ARTICLE Penny Lewis

Many lodges in New Zealand and across the world feature outdoor fire pits and fireplaces as part of their landscaping. We enjoy these cosy spots under the stars because we can gather to experience comfort, warmth and hospitality, toasting marshmallows and sharing stories. 

So why not recreate that around-the-fire magic at home? As more people look into adding this lodge-like atmosphere to their outdoor space, the options available have increased. ''There's a huge demand for outdoor fireplaces,'' says Christina Cairns, director of The Fireplace in Auckland.

Outdoor fireplaces have been a popular part of landscaping for the past 20 years. Fire pits, either moveable or built into hard landscaping, can be a good option for homeowners who are short on space. Portable versions also appeal to people who are on the move and want to take their outdoor fires with them to set up at a new home.

Built-in outdoor fireplaces cost $4000-$5000, plus the cost of a surround and installation. There’s a lot less outlay required for a moveable fire pit. The Fireplace sells the Fogata, a fire pit the company’s technical manager designed six years ago. It retails for $1995 and there’s also the option of a steel barbecue grill with a height-adjustable swivel top for $775.

An built-in outdoor fire pit surrounded by comfortable soft chairs

“The fire pit appeals to our hearts. It’s a place to gather and sit around and enjoy,” Christina says. The Fogata is made from heat-resistant concrete with stainless steel. The concrete retains heat, so emits warmth long after the flames have died down. The design features a shallow concrete bowl resting on six legs. It has a beautiful sculptural quality and so will look great in your outdoor room even when it’s not in use. The Fogata weighs 180kg, so it’s moveable but needs at least a couple of people to disassemble the components, move it and set it up again. This means it can be moved around your property or relocated from home to the bach for summer but it’s not so portable that a would-be opportunist thief can swipe it easily.

There’s no need to clean away the ash after each use, just leave it to cool. The ash doesn’t seep from under the bowl, but Christina says “common sense prevails” when it comes to the set-up around your outdoor fire pit. Place it over a heat-resistant surface, ideally concrete or tiles, rather than over timber decking. 

Ensure there is sufficient room around the fire pit so that flames, heat and smoke are away from foliage and your property’s boundary and there’s enough room for your family and friends to sit comfortably and safely around it. If there’s a logical place in your garden for your fire pit and you have no need for a moveable version, talk to your landscape expert about a built-in model. Seating can either be portable – outdoor bean bags and benches – or permanent, such as poured concrete with cushions for comfort.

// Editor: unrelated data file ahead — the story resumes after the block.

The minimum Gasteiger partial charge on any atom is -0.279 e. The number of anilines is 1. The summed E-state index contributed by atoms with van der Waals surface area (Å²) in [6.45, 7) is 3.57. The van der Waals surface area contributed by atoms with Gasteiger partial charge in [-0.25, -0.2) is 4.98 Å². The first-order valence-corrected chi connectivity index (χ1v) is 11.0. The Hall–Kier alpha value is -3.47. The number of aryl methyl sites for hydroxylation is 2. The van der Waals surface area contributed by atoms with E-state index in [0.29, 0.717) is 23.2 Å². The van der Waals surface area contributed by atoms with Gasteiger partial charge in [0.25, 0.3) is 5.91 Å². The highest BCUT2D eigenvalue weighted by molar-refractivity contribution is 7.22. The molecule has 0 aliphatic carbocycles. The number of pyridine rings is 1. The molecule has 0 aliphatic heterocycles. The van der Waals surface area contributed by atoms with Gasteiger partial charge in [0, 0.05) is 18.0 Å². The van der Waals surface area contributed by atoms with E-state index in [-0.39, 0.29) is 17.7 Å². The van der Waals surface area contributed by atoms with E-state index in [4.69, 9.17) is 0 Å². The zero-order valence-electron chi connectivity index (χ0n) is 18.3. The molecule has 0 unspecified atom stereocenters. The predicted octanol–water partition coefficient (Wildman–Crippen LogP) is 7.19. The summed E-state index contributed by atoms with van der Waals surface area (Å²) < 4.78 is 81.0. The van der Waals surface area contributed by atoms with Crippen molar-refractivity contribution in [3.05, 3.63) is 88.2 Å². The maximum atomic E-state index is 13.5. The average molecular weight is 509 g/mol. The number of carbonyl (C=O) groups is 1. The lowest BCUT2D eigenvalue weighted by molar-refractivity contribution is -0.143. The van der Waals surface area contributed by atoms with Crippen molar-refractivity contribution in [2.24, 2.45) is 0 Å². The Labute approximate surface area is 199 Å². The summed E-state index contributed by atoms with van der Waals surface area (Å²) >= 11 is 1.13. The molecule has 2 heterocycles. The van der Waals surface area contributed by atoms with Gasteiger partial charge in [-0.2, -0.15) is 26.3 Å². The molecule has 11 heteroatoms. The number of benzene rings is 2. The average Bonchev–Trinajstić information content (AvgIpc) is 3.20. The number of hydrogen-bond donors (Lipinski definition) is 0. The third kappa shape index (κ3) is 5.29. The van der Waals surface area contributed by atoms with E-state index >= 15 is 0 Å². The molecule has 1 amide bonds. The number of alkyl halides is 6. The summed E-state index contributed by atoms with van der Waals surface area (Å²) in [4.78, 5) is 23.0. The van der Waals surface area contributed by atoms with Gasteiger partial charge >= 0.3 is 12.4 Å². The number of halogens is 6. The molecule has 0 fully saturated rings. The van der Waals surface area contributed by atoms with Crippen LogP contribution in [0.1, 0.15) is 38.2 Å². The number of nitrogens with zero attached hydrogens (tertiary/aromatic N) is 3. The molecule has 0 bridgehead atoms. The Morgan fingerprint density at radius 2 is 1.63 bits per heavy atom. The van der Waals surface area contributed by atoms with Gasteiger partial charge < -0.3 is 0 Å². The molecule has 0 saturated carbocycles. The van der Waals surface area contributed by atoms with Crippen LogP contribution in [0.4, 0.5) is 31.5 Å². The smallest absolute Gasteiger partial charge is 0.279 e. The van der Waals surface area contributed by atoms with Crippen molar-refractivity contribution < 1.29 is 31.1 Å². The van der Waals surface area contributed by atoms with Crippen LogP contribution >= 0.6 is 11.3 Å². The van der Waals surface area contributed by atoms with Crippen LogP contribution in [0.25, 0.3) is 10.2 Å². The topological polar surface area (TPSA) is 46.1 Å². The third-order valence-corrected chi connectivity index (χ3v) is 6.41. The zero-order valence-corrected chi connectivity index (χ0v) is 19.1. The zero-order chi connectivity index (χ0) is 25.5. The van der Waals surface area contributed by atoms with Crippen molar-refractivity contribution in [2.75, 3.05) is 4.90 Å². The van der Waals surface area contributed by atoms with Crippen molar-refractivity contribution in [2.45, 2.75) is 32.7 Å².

Check with your local council, but in the Auckland region you don’t need to obtain building consent to install any type of outdoor fireplace, including masonry and brick open fires, fire pits and heat recirculating open fires (metal fireboxes with open fronts). Resource consent may be required even though building consent is not. All work will need to comply with the Building Code.

Outdoor fireplace built-in a wooden column that connects a lounge to the garden

There is an art to firewood, something Christina Cairns says Kiwis don’t pay as much attention to compared with firewood users in the UK and Europe. The key is to think ahead – and have a dry place to store your wood. “Wood should be mature and dry and at least a year old,” Christina says. 

Many people try and burn wood when it is still too green, which leads to the fire smelling and hissing and not taking hold. “Dry wood improves the efficiency of any fireplace.” Christina says. She recommends starting off with kindling, stacked into a “wigwam” shape. If necessary, use kerosene-based firelighters to spark the kindling. Once the flames are established, add pine to get the fire roaring. Finally, opt for a manuka or gum, slow-burning hard timber that burns twice as long as pine does. Christina says there’s no need to clear out ash frequently. With use, the ash will form a base and will help your fire to burn more efficiently as it acts as an insulating layer.

If fiddling around with wood isn’t your thing, there are gas-burning outdoor fire pits on the market, too. Talk to your landscape expert about what might be right for your home to create a cosy lodge-like atmosphere.

Get inspired looking through our Photo Gallery.

 

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*All information is believed to be true at time of publishing and is subject to change.